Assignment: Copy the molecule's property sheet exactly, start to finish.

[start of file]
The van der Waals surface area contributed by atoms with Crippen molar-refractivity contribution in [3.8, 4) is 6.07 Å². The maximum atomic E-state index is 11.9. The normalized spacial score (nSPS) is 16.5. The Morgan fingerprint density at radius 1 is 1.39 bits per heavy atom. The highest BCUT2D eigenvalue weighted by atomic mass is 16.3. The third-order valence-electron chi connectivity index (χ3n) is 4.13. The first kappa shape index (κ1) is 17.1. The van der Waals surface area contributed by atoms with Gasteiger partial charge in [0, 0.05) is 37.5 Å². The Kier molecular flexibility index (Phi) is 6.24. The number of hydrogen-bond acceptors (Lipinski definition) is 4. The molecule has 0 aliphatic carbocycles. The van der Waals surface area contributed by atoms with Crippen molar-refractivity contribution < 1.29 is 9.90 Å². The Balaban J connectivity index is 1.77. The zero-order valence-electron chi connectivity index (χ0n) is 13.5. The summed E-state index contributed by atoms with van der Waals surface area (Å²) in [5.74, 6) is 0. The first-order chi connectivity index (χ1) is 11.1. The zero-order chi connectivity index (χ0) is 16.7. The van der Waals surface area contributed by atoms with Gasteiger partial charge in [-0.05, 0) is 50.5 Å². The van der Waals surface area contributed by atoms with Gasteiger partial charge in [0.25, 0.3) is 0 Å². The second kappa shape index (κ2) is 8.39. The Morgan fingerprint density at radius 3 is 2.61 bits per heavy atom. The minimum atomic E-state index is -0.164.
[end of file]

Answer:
The van der Waals surface area contributed by atoms with Crippen molar-refractivity contribution in [3.8, 4) is 6.07 Å². The maximum atomic E-state index is 11.9. The normalized spacial score (nSPS) is 16.5. The Morgan fingerprint density at radius 1 is 1.39 bits per heavy atom. The highest BCUT2D eigenvalue weighted by atomic mass is 16.3. The third-order valence-electron chi connectivity index (χ3n) is 4.13. The first kappa shape index (κ1) is 17.1. The van der Waals surface area contributed by atoms with Gasteiger partial charge in [0, 0.05) is 37.5 Å². The Kier molecular flexibility index (Phi) is 6.24. The number of hydrogen-bond acceptors (Lipinski definition) is 4. The molecule has 0 aliphatic carbocycles. The van der Waals surface area contributed by atoms with Crippen molar-refractivity contribution < 1.29 is 9.90 Å². The Balaban J connectivity index is 1.77. The zero-order valence-electron chi connectivity index (χ0n) is 13.5. The summed E-state index contributed by atoms with van der Waals surface area (Å²) in [5.74, 6) is 0. The first-order chi connectivity index (χ1) is 11.1. The zero-order chi connectivity index (χ0) is 16.7. The van der Waals surface area contributed by atoms with Gasteiger partial charge in [-0.05, 0) is 50.5 Å². The van der Waals surface area contributed by atoms with Gasteiger partial charge in [0.25, 0.3) is 0 Å². The second kappa shape index (κ2) is 8.39. The Morgan fingerprint density at radius 3 is 2.61 bits per heavy atom. The minimum atomic E-state index is -0.164.